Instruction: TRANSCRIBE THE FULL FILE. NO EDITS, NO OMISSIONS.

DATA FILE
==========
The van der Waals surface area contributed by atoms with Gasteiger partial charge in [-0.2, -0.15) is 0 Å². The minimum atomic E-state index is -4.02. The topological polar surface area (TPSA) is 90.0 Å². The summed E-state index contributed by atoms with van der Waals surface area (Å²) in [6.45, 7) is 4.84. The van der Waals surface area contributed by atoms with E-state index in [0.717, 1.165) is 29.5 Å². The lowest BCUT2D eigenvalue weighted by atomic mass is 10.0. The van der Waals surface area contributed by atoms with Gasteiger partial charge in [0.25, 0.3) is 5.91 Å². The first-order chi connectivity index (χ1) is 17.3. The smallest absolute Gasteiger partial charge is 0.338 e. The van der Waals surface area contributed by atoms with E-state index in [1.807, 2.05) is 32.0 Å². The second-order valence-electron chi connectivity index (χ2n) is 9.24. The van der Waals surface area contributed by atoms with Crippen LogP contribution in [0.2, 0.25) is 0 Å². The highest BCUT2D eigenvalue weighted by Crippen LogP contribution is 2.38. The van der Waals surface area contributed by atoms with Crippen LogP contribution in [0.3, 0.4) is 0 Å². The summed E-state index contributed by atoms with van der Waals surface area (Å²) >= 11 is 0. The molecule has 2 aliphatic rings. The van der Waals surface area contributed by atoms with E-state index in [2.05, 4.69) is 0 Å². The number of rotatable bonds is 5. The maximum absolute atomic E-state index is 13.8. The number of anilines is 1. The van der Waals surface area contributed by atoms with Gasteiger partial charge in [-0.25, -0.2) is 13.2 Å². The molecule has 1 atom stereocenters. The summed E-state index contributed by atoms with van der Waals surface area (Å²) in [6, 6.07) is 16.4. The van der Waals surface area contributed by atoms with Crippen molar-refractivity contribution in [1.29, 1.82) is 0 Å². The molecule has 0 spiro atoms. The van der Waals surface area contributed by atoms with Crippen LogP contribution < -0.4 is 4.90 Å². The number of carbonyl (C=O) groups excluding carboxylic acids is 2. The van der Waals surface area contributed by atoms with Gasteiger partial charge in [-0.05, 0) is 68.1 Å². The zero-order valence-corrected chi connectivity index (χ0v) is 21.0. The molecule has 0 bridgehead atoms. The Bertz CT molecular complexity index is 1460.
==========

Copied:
The van der Waals surface area contributed by atoms with Gasteiger partial charge in [-0.2, -0.15) is 0 Å². The minimum atomic E-state index is -4.02. The topological polar surface area (TPSA) is 90.0 Å². The summed E-state index contributed by atoms with van der Waals surface area (Å²) in [6.45, 7) is 4.84. The van der Waals surface area contributed by atoms with E-state index in [0.717, 1.165) is 29.5 Å². The lowest BCUT2D eigenvalue weighted by atomic mass is 10.0. The van der Waals surface area contributed by atoms with Gasteiger partial charge in [0.25, 0.3) is 5.91 Å². The first-order chi connectivity index (χ1) is 17.3. The smallest absolute Gasteiger partial charge is 0.338 e. The van der Waals surface area contributed by atoms with E-state index in [1.807, 2.05) is 32.0 Å². The second-order valence-electron chi connectivity index (χ2n) is 9.24. The van der Waals surface area contributed by atoms with Crippen LogP contribution in [0.2, 0.25) is 0 Å². The highest BCUT2D eigenvalue weighted by Crippen LogP contribution is 2.38. The van der Waals surface area contributed by atoms with Crippen LogP contribution in [0.3, 0.4) is 0 Å². The summed E-state index contributed by atoms with van der Waals surface area (Å²) >= 11 is 0. The molecule has 2 aliphatic rings. The van der Waals surface area contributed by atoms with E-state index in [2.05, 4.69) is 0 Å². The number of rotatable bonds is 5. The maximum absolute atomic E-state index is 13.8. The number of anilines is 1. The van der Waals surface area contributed by atoms with Gasteiger partial charge in [-0.25, -0.2) is 13.2 Å². The molecule has 1 atom stereocenters. The summed E-state index contributed by atoms with van der Waals surface area (Å²) in [6, 6.07) is 16.4. The van der Waals surface area contributed by atoms with Crippen molar-refractivity contribution in [1.29, 1.82) is 0 Å². The molecule has 0 spiro atoms. The van der Waals surface area contributed by atoms with Crippen LogP contribution < -0.4 is 4.90 Å². The number of carbonyl (C=O) groups excluding carboxylic acids is 2. The van der Waals surface area contributed by atoms with Gasteiger partial charge in [-0.05, 0) is 68.1 Å². The zero-order valence-corrected chi connectivity index (χ0v) is 21.0. The molecule has 0 bridgehead atoms. The Bertz CT molecular complexity index is 1460.